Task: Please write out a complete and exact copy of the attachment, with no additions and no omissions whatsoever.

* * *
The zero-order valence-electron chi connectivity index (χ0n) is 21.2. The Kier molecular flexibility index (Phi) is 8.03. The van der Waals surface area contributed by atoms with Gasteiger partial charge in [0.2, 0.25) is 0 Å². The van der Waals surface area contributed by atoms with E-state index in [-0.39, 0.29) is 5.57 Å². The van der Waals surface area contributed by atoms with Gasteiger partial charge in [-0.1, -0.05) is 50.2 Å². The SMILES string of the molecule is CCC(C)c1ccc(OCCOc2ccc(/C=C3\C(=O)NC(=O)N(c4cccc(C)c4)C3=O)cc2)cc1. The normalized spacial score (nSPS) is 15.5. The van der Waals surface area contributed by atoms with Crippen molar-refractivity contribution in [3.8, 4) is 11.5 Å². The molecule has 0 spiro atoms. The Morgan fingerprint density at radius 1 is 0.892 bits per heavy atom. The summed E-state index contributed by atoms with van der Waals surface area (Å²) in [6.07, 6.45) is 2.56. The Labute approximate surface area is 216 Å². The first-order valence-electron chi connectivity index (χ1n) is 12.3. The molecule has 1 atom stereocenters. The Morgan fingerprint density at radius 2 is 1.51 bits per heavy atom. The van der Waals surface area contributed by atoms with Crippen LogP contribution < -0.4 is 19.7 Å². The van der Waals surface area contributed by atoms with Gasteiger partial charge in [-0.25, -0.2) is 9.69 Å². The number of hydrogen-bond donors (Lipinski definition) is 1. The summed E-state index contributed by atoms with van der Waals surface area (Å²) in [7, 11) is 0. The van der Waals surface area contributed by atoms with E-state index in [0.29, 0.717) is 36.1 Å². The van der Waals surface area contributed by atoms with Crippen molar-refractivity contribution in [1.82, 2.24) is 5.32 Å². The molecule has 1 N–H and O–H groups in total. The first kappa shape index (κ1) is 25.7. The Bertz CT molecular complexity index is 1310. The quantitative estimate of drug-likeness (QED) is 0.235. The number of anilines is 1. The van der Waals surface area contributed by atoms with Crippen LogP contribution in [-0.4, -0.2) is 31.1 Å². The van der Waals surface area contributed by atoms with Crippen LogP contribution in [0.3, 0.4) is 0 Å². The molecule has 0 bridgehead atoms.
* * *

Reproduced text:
The zero-order valence-electron chi connectivity index (χ0n) is 21.2. The Kier molecular flexibility index (Phi) is 8.03. The van der Waals surface area contributed by atoms with Gasteiger partial charge in [0.2, 0.25) is 0 Å². The van der Waals surface area contributed by atoms with E-state index in [-0.39, 0.29) is 5.57 Å². The van der Waals surface area contributed by atoms with Gasteiger partial charge in [-0.1, -0.05) is 50.2 Å². The SMILES string of the molecule is CCC(C)c1ccc(OCCOc2ccc(/C=C3\C(=O)NC(=O)N(c4cccc(C)c4)C3=O)cc2)cc1. The normalized spacial score (nSPS) is 15.5. The van der Waals surface area contributed by atoms with Crippen molar-refractivity contribution in [3.8, 4) is 11.5 Å². The molecule has 0 spiro atoms. The Morgan fingerprint density at radius 1 is 0.892 bits per heavy atom. The summed E-state index contributed by atoms with van der Waals surface area (Å²) in [6.07, 6.45) is 2.56. The Labute approximate surface area is 216 Å². The first-order valence-electron chi connectivity index (χ1n) is 12.3. The molecule has 1 atom stereocenters. The Morgan fingerprint density at radius 2 is 1.51 bits per heavy atom. The van der Waals surface area contributed by atoms with Crippen LogP contribution < -0.4 is 19.7 Å². The van der Waals surface area contributed by atoms with Gasteiger partial charge in [-0.25, -0.2) is 9.69 Å². The number of hydrogen-bond donors (Lipinski definition) is 1. The summed E-state index contributed by atoms with van der Waals surface area (Å²) in [7, 11) is 0. The van der Waals surface area contributed by atoms with E-state index in [0.29, 0.717) is 36.1 Å². The van der Waals surface area contributed by atoms with Crippen molar-refractivity contribution in [1.82, 2.24) is 5.32 Å². The molecule has 1 N–H and O–H groups in total. The first kappa shape index (κ1) is 25.7. The Bertz CT molecular complexity index is 1310. The quantitative estimate of drug-likeness (QED) is 0.235. The number of anilines is 1. The van der Waals surface area contributed by atoms with Crippen LogP contribution in [-0.4, -0.2) is 31.1 Å². The van der Waals surface area contributed by atoms with Crippen LogP contribution in [0.3, 0.4) is 0 Å². The molecule has 0 bridgehead atoms.